Or whatever.

We fall into these spiritual traps because we forget what Islam is all about. We forget the heart of the matter, the core, the fulcrum upon which the universe turns, the foundation of reality itself:

Laa ilaha il-Allah.

There is no God but Allah.

Laa ilaha il-Allah

Frankly, if you became Muslim for any reason other than this, then you never understood Islam to begin with. And if you were raised Muslim but were not taught the infinite importance of this single sentence, then you were not really raised as Muslim. You were only taught cultural practices.

This is Islam. This is what all reality is based on. This is what religion has been since the beginning of time. This is what all the Prophets brought (may Allah bless them all). Every element of creation acknowledges this truth except us; every child is born on this truth (which is why we are all “born Muslim”):  This truth that we were created by a single, indivisible God; that our Creator is Loving, Merciful and Compassionate; that everything we are and everything we own comes from Him; that we began with Him as a breath, and we return to Him as dust; that He witnesses everything we do; that He rewards the good and punishes evil; that He loves us and wants good for us in this life and the next; that He answers when we call and guides us when we ask; that we owe gratitude to Him for every heartbeat, every lung full of air, every bite of food, and every glimpse of truth.

No one deserves our love and obedience before Allah. Our first loyalty is to Him.

No one can help us but Allah; and no one can harm us but Him. When we’re struggling and we cry out to ourselves, “What am I going to do? Who will help me? What is the way forward for me?”, we need to address those cries to Allah! The answers will not come from our own thoughts or tears; the answers won’t come from banging our fists or pulling our hair. The answers will come from Allah.

Forget for a moment about all those other factors that you are reacting to:  how so-and-so treated you, how your family treats you, what the non-Muslims say, what the policies are at the Masjid, how some Muslims gossip or discriminate, blah, blah, blah, these things are distractions and traps.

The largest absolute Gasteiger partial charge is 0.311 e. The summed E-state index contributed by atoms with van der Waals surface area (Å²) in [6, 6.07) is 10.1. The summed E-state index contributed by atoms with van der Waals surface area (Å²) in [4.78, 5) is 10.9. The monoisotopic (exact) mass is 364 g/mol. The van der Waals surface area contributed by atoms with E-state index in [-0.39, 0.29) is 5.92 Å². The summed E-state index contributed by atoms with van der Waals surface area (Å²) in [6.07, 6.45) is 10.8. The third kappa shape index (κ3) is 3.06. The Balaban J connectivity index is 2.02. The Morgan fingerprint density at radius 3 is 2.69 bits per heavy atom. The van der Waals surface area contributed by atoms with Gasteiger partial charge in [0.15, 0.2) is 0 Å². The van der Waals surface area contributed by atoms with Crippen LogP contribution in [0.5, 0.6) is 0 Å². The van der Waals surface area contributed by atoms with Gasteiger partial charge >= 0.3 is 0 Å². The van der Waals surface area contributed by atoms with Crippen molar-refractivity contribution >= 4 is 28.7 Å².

I’m not saying that these things should not affect us. We’re human beings and we can’t help being affected by how other human beings treat us. Our relationships with family and society are real and they matter. But these factors should never cut us away from Laa ilaha-il-Allah. If they do, then the wolf has isolated us, cut us away from the truth and begun to devour our souls.

Truth. If you are in Islam for any other reason, then indeed, what is the point?

This is a characteristic of a believing Muslim, that he or she is committed to truth like a plant to the sun. We must have a passion for the truth, we must be willing to die for the truth.

Sumayyah bint Khayyat

When I speak of dying for the truth, I think of Sumayyah and I find my eyes becoming wet.

Sumayyah bint Khayyat was a slave of Abu Hudhayfa ibn al-Mughira. She was married to Yaasir, an immigrant to Makkah. Because he was an immigrant and not a member of any local tribes, Yaasir had no influence or support. He went to Abu Hudhayfa seeking sponsorship and Abu Hudhayfa gave him his female servant, Sumayyah, in marriage. Sumayyah soon gave birth to ‘Ammaar and Ubaidallah.

When Sumayyah’s son ‘Ammaar became a man in his thirties he came to know about the faith of Islam which was being preached by the Prophet Muhammad (may Allah bless him). This took place in 615 C.E., five years after Muhammad’s (sws) declaration of Prophethood. ‘Ammaar embraced Islam after deep thought and consideration. He then expressed what he heard from the Prophet (sws) to his parents. At once, Yaasir and Sumayyah embraced Islam as well (may Allah be pleased with them all, and reward them with the highest station in Paradise).

When Banu Makhzum (the tribe of Makhzum) learned that Yaasir, Sumayyah and ‘Ammaar had accepted Islam, they arrested them and burned their home. Abu Jahl and others chained the family in the burning desert. They whipped them, burned them with torches, and put heavy rocks on their chests. The Prophet (sws) went to the place where they were tortured. He lacked the political power or social influence to stop what was happening to them – in fact he was being regularly abused himself in those days – but he wept and told them, “Patience, family of Yaasir. Verily, your meeting place will be in Paradise.”

Upon hearing the Prophet’s words, Sumayyah proudly recited, “I testify that you are the Messenger of Allah and that your promise is true.” Allah had put courage in her heart and the sweetness of imaan in her soul, so that it overrode all her fear of death. Finally, Abu Jahl stabbed her in the privates with his spear and killed her. I am sorry to share such graphic details, but if Sumayyah could bear for it be to done in the name of truth, then I can bear to tell it. Sumayyah became the first martyr in Islam. Abu Jahl then kicked Yaasir until he died. ‘Ammaar survived the torture and went on to live and fight beside the Prophet (sws) for many years more.